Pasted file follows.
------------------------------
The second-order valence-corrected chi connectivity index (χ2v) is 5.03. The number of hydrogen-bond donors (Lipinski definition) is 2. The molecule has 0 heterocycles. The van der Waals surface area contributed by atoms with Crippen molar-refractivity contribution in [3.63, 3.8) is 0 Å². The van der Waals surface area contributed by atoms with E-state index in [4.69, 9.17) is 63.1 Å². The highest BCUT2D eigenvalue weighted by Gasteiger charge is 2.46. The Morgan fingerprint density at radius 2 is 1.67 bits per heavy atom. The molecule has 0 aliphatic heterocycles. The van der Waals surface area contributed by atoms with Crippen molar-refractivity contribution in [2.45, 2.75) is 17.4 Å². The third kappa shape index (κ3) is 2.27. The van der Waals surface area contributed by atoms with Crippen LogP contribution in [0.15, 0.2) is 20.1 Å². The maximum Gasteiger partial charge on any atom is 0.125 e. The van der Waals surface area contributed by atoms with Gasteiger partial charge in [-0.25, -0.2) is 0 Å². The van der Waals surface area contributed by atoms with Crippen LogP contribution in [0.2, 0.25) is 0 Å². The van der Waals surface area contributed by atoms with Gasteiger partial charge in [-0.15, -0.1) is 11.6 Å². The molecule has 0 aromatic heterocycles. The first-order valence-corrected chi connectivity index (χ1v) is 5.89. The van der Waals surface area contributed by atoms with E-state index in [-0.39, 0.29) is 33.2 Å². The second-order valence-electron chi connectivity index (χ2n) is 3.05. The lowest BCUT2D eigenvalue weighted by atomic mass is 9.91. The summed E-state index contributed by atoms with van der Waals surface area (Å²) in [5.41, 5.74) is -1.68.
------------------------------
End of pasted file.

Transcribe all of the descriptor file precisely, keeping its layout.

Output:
The second-order valence-corrected chi connectivity index (χ2v) is 5.03. The number of hydrogen-bond donors (Lipinski definition) is 2. The molecule has 0 heterocycles. The van der Waals surface area contributed by atoms with Crippen molar-refractivity contribution in [3.63, 3.8) is 0 Å². The van der Waals surface area contributed by atoms with E-state index in [4.69, 9.17) is 63.1 Å². The highest BCUT2D eigenvalue weighted by Gasteiger charge is 2.46. The Morgan fingerprint density at radius 2 is 1.67 bits per heavy atom. The molecule has 0 aliphatic heterocycles. The van der Waals surface area contributed by atoms with Crippen molar-refractivity contribution in [2.45, 2.75) is 17.4 Å². The third kappa shape index (κ3) is 2.27. The van der Waals surface area contributed by atoms with Crippen LogP contribution in [0.15, 0.2) is 20.1 Å². The maximum Gasteiger partial charge on any atom is 0.125 e. The van der Waals surface area contributed by atoms with Gasteiger partial charge in [-0.25, -0.2) is 0 Å². The van der Waals surface area contributed by atoms with Crippen LogP contribution in [0.2, 0.25) is 0 Å². The van der Waals surface area contributed by atoms with Gasteiger partial charge in [-0.15, -0.1) is 11.6 Å². The molecule has 0 aromatic heterocycles. The first-order valence-corrected chi connectivity index (χ1v) is 5.89. The van der Waals surface area contributed by atoms with E-state index in [-0.39, 0.29) is 33.2 Å². The second-order valence-electron chi connectivity index (χ2n) is 3.05. The lowest BCUT2D eigenvalue weighted by atomic mass is 9.91. The summed E-state index contributed by atoms with van der Waals surface area (Å²) in [5.41, 5.74) is -1.68.